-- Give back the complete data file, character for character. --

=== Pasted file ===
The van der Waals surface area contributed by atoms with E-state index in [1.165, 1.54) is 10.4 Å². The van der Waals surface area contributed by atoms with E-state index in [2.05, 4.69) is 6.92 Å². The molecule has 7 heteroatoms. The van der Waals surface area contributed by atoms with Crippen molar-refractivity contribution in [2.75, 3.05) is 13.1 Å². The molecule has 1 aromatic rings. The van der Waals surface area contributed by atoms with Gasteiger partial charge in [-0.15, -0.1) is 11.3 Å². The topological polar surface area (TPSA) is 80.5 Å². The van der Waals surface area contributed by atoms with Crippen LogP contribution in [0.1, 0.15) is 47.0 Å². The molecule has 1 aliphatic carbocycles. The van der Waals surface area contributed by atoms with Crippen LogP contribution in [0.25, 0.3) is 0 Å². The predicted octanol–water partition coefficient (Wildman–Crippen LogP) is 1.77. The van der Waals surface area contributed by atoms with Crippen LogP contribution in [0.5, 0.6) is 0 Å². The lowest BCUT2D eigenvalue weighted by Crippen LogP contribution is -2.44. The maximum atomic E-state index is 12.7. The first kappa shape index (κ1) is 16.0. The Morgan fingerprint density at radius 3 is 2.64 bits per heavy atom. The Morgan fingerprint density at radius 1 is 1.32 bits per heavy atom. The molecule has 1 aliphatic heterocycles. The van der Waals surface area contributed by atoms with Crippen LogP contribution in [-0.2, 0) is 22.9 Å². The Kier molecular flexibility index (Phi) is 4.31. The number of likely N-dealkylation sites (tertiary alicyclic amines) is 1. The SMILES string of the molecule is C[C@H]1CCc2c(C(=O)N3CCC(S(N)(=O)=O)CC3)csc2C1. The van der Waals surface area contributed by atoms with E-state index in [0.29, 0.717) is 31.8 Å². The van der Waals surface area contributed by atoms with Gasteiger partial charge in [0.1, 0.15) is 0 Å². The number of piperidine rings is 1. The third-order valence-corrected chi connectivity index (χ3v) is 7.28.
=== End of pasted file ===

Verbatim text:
The van der Waals surface area contributed by atoms with E-state index in [1.165, 1.54) is 10.4 Å². The van der Waals surface area contributed by atoms with E-state index in [2.05, 4.69) is 6.92 Å². The molecule has 7 heteroatoms. The van der Waals surface area contributed by atoms with Crippen molar-refractivity contribution in [2.75, 3.05) is 13.1 Å². The molecule has 1 aromatic rings. The van der Waals surface area contributed by atoms with Gasteiger partial charge in [-0.15, -0.1) is 11.3 Å². The topological polar surface area (TPSA) is 80.5 Å². The van der Waals surface area contributed by atoms with Crippen LogP contribution in [0.1, 0.15) is 47.0 Å². The molecule has 1 aliphatic carbocycles. The van der Waals surface area contributed by atoms with Crippen LogP contribution in [0.25, 0.3) is 0 Å². The predicted octanol–water partition coefficient (Wildman–Crippen LogP) is 1.77. The van der Waals surface area contributed by atoms with Crippen LogP contribution in [0.5, 0.6) is 0 Å². The lowest BCUT2D eigenvalue weighted by Crippen LogP contribution is -2.44. The maximum atomic E-state index is 12.7. The first kappa shape index (κ1) is 16.0. The Morgan fingerprint density at radius 3 is 2.64 bits per heavy atom. The Morgan fingerprint density at radius 1 is 1.32 bits per heavy atom. The molecule has 1 aliphatic heterocycles. The van der Waals surface area contributed by atoms with Crippen LogP contribution in [-0.2, 0) is 22.9 Å². The Kier molecular flexibility index (Phi) is 4.31. The number of likely N-dealkylation sites (tertiary alicyclic amines) is 1. The SMILES string of the molecule is C[C@H]1CCc2c(C(=O)N3CCC(S(N)(=O)=O)CC3)csc2C1. The van der Waals surface area contributed by atoms with E-state index in [0.29, 0.717) is 31.8 Å². The van der Waals surface area contributed by atoms with Gasteiger partial charge in [0.1, 0.15) is 0 Å². The number of piperidine rings is 1. The third-order valence-corrected chi connectivity index (χ3v) is 7.28.